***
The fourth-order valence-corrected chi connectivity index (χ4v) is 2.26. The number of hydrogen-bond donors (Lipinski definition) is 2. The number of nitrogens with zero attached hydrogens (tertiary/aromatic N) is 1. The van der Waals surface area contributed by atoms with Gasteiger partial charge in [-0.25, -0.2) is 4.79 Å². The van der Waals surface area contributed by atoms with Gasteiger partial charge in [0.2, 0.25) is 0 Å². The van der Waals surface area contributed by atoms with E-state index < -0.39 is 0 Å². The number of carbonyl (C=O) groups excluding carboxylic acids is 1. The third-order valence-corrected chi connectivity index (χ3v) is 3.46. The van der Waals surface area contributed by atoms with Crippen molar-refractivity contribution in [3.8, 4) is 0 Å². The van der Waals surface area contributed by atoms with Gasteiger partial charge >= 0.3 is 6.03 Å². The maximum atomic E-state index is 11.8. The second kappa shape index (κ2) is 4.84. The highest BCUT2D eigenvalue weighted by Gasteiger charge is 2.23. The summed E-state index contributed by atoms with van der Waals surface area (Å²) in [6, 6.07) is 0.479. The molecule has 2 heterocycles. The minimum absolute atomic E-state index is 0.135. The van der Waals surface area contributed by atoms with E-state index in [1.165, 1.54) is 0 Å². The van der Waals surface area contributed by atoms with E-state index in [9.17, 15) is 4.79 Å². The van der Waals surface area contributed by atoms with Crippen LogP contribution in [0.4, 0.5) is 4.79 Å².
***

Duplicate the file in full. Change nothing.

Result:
The fourth-order valence-corrected chi connectivity index (χ4v) is 2.26. The number of hydrogen-bond donors (Lipinski definition) is 2. The number of nitrogens with zero attached hydrogens (tertiary/aromatic N) is 1. The van der Waals surface area contributed by atoms with Gasteiger partial charge in [-0.25, -0.2) is 4.79 Å². The van der Waals surface area contributed by atoms with Gasteiger partial charge in [0.2, 0.25) is 0 Å². The van der Waals surface area contributed by atoms with E-state index < -0.39 is 0 Å². The number of carbonyl (C=O) groups excluding carboxylic acids is 1. The third-order valence-corrected chi connectivity index (χ3v) is 3.46. The van der Waals surface area contributed by atoms with Crippen molar-refractivity contribution in [3.8, 4) is 0 Å². The van der Waals surface area contributed by atoms with Gasteiger partial charge >= 0.3 is 6.03 Å². The maximum atomic E-state index is 11.8. The second kappa shape index (κ2) is 4.84. The highest BCUT2D eigenvalue weighted by Gasteiger charge is 2.23. The summed E-state index contributed by atoms with van der Waals surface area (Å²) in [6, 6.07) is 0.479. The molecule has 2 heterocycles. The minimum absolute atomic E-state index is 0.135. The van der Waals surface area contributed by atoms with E-state index in [1.165, 1.54) is 0 Å². The van der Waals surface area contributed by atoms with E-state index in [9.17, 15) is 4.79 Å². The van der Waals surface area contributed by atoms with Crippen LogP contribution in [0.4, 0.5) is 4.79 Å².